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A LGPL framework for combinatorial optimization & problem solving Renaud De Landtsheer.

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Presentation on theme: "A LGPL framework for combinatorial optimization & problem solving Renaud De Landtsheer."— Presentation transcript:

1 A LGPL framework for combinatorial optimization & problem solving Renaud De Landtsheer

2 Content What are combinatorial problems? Several approaches for solving combinatorial problems What is Asteroid Roadmap 2

3 Combinatorial problem solving Given a problem: A set of unknown, with discrete range hence, combinatorial problem A set of constraints involving the unknowns (An objective function to minimize / maximize) Find a value for each variable, such that The values belong to the ranges of the variables Each constraint is enforced (The objective is minimized / maximized) 3

4 Examples of combinatorial problems Scheduling problems eg: Job shop: Set of tasks eg: 1k With precedence constraints and ressource usage Minimize makespan Decision problems eg: Nqueens: Given a chessboard of size N*N (eg: 1000) Put N queens on it such that they do not threaten each other Routing problems eg: tsp+deadline Visit a set of places, with deadline constraints Minimize overall distance Etc. 4

5 Approaches for solving combinatorial problems Exhaustive symbolic exploration Constraint programming MIP Local search -based Constraint-based local search Large neightboorhood search Other approaches Column generation Ant colony Method should be tailored to requirements! COMET, Kangaroo (COMET, Scampi) All CP engines LocalSolver GLPK, LPSolve… Gecode, Jacop, CHOCO, COMET, Scampi 5

6 Relevant aspects to be considered Scalability CBLS provides very good scalability, better than CP Optimality CBLS might be suboptimal; requires benchmarking Development cost The more declarative is the framework, the lower Need for tuning MIP requires zero (but high modeling cost) CP requires more, CBLS more than CP Specific requirements Local search requires adequate search heuristics 6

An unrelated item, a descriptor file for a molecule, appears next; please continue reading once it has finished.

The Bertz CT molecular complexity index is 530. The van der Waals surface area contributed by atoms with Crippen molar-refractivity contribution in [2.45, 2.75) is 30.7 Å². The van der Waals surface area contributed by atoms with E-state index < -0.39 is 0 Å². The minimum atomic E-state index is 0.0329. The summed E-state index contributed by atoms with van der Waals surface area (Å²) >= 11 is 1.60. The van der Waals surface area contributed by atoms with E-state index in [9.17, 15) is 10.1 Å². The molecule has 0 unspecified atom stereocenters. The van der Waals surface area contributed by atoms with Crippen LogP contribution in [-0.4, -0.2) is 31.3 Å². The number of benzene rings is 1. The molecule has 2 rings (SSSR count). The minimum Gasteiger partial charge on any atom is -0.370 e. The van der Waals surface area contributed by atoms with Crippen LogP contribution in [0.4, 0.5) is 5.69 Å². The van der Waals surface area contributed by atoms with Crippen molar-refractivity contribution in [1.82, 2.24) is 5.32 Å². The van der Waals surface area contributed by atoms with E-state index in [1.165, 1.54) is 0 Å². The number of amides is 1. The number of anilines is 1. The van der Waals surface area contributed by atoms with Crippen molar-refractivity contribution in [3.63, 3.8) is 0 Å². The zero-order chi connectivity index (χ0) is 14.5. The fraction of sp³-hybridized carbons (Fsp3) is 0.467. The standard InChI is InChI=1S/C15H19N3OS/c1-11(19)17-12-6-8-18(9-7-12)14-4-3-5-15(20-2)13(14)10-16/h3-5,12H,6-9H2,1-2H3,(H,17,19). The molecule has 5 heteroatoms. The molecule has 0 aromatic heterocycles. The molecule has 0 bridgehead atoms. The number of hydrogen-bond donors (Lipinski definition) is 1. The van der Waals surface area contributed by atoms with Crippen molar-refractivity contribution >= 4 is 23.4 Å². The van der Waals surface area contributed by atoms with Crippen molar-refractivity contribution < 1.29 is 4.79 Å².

7 What bring these framework compared to a specific development? Declarativity Code your problem as it is defined, through standardized vocabulary, eg: constraints allDiff(Array_of_variables) a <= b+5 Lower development cost Thanks to declarativity, focus given to the fine tuning, not to heavy development Efficiency Standardized constraints are deeply optimized Eg: Alldiff costs O(1) for each move in Asteroid 7

8 Local search Perform a descend in the solution space; repeatedly move from one solution to a better one Next solution identified via neighborhood exploration Neighborhood = set of neighbors obtained by slightly perturbing the solution (several possibilities) Nqueens: moving a queen or swapping two queens Scheduling: swapping two tasks Routing: moving a task 8

9 Constraint-based local search Enables very fast evaluation of neightbors Fastest than evaluating objective from scratch Additional mechanisms are provided to identify the most relevant neightbors without evaluating them Eg: get the worse part of the problem Rich library of standardized formulas that can be used to encode a problem into the Asteroid framework 9